The story of A Girl and Her King, joins the young protagonist as she grows in her commitment towards her good king. She is young and he is old. He teaches, her watches over her, protects her. He has taken her to the battlefield, the arena, and now asks her to find her place inside the calm environment of her old home, where challenges abound to test her dedication to him in even in the smallest matters. She does not yet know what form their love will take, if he will one day bring her to live with him in the palace, or request she stay in that quiet home forever. But willing to wait, she receives the lessons he has in store for her.
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Outside the wind blew. Walking out into Philothea caught her breath with delight. Her hair and dress jumped around in the wind, in front, behind, and she laughed.
Cloudy, windy, and gray—inside the palace it was a little darker, but there were beautiful things: roses, candles, light, and princesses with some coarse, radiant beauty inside them.
She walked along, outside balancing herself one foot in front of another, as on a balance beam. “With a little sadness” The king observed, walking out with her. “I love the way you follow your heart.” Philothea was surprised the king was speaking to her. He walked alongside, occasionally grabbing, holding her hand, ready if she should fall.
“I…follow my heart?” Philothea tried to tease his seriousness. “Remember, I left that piece back.” She tried to tease by attacking herself.
“So defensive. Don’t be afraid to soften up. You’re defensive.”
He leaned into her, and whispered, “You still gave me the little piece, and the whole thing yesterday.”
Sarcastically, Philothea responded sharply, “lot of good it did me.”
“You said you wouldn’t get mad!” Was the king hurt or was he joking? She could not tell. “Soften up,” he told her. She began to fall and he caught her around the waist.
She exhaled. He kept his arms around her waist. “Why do I get sad so often?” Philothea asked.
“You might ask the knight.”
“What did he say?”
“It’s because things go contrary to my will.”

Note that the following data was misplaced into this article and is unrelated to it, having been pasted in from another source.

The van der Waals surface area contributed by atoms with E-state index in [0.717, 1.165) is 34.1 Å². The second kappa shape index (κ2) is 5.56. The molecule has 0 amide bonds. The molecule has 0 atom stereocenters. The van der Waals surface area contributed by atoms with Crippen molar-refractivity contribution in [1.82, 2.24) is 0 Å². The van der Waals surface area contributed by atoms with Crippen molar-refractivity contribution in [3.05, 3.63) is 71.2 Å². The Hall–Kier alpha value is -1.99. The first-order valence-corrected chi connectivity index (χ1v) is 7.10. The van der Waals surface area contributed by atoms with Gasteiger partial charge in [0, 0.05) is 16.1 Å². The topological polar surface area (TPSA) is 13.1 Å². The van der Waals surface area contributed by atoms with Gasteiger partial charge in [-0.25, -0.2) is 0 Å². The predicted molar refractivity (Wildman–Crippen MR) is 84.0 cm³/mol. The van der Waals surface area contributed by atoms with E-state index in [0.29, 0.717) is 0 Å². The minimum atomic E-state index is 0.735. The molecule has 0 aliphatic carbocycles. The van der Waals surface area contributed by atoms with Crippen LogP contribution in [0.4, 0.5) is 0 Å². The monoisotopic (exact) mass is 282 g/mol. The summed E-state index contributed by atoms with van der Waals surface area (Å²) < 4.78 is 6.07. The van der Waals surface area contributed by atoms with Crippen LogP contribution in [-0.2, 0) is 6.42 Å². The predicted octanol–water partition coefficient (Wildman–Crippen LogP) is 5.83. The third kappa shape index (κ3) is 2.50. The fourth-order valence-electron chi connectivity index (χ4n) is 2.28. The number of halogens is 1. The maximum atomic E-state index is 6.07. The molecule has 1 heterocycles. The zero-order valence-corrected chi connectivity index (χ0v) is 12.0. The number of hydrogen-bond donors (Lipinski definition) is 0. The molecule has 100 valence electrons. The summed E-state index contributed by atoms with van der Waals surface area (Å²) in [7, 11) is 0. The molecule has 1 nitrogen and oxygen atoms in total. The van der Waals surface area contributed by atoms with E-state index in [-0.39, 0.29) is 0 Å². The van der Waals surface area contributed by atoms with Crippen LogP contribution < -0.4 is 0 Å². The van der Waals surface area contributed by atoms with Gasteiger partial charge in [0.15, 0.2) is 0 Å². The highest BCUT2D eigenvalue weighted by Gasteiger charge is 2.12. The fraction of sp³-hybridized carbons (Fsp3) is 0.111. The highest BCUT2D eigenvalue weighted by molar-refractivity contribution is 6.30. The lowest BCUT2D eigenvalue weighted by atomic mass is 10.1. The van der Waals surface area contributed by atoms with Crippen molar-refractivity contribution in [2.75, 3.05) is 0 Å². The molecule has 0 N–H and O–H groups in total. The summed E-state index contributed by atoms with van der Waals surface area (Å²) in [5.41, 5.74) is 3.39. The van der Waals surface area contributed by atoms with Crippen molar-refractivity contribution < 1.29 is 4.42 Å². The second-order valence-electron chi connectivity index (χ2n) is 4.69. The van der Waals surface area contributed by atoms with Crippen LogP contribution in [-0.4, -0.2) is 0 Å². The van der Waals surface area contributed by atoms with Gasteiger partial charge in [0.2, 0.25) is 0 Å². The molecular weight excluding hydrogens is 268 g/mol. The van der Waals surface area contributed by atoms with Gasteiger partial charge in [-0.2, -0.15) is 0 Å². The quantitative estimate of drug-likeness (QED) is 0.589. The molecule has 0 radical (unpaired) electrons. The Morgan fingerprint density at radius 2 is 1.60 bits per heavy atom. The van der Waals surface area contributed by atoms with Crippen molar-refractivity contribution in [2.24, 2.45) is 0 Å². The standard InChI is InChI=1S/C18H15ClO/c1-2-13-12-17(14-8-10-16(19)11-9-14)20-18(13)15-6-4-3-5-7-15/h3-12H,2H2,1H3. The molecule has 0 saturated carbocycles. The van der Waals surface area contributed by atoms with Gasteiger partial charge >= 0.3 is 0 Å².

“Do you have a remedy?”
“To forget my will—only not forget it, just not hold onto it, you know. I’m fine at first, but then I hold on and then I get anxious.”
“And what did he say about that?”
She pretended to scold herself, “that it’s very bad.” After a short pause, “Well,” she announced, “I am an imperfect heart full of sadness and moods and anger,” she kissed him on the cheek, “but you love me.”
“Then I want to love you back. Really, I’ve got my whole hand on the heart now. Then I want to love you. You. Both hands, all my heart.” She spread out her arms and held them to each side; palms opened, leaned in and kissed him. “You,” she said. “I don’t have to wait anymore.”
“It isn’t the gifts,” Philothea continued trying to find what would give her joy. “It’s something else.” She decided to try something new. The pot was still outside the gate where it rained and the wind blew hard. Either her little heart had blown away or it took the beating of those fierce water drops.
“I think I need a picture of you,” she told the king. “I’ll carry one. It will remind me as I work.”
“Okay, we’ll try this,” he responded. She chose a picture of him as a baby; even then subjects adored him as king.
Philothea thought, “It’s raining too hard to put anything out by the gate, but I have a couple things I want to leave there.”
“Then give them to me,” he offered. “I don’t mind the rain.”
She took from her jacket pockets a few items and placed them in his hands. She closed his hands over them and did not look.
“Don’t you want…?” He began. Did she want a last look? Did she want to hold onto these things?
Philothea peered in between his fingers and saw the little relationship she had put there. “It’s okay.” She told him. “I still have that piece with me.”
They saw the little redheaded girl walking in the palace. Philothea observed aloud, “look, a little girl.” She pointed. The little girl was walking in one of his hallways in the palace. The king smiled at the sight of her. “She looks like me, doesn’t she, my king?” Philothea asked.
“When you were younger…I think you were probably very similar, some differences.”
“She looks so urgent.”
“Yes, she does.”
“Have you talked to her?”
“Oh, quite a few times, but I like to be quiet. I like the things she says and she has so much love. It’s sometimes fun when she’s urgent. She’s urgent to love me.”
The girl said, sarcastically, “and one day you’ll do all the talking?”
“One day I’ll tell her some secrets, you know, the ones you’re so eager to hear.”
That little girl came up to her and they spoke briefly. When the girl left, she left singing a song. Philothea turned to the king. “Wow, she loves you an awful lot.”
The king smiled and put his arm around her. “Softly, be always softer.”
And they prayed.
“Maybe you should stay the night at the palace again.”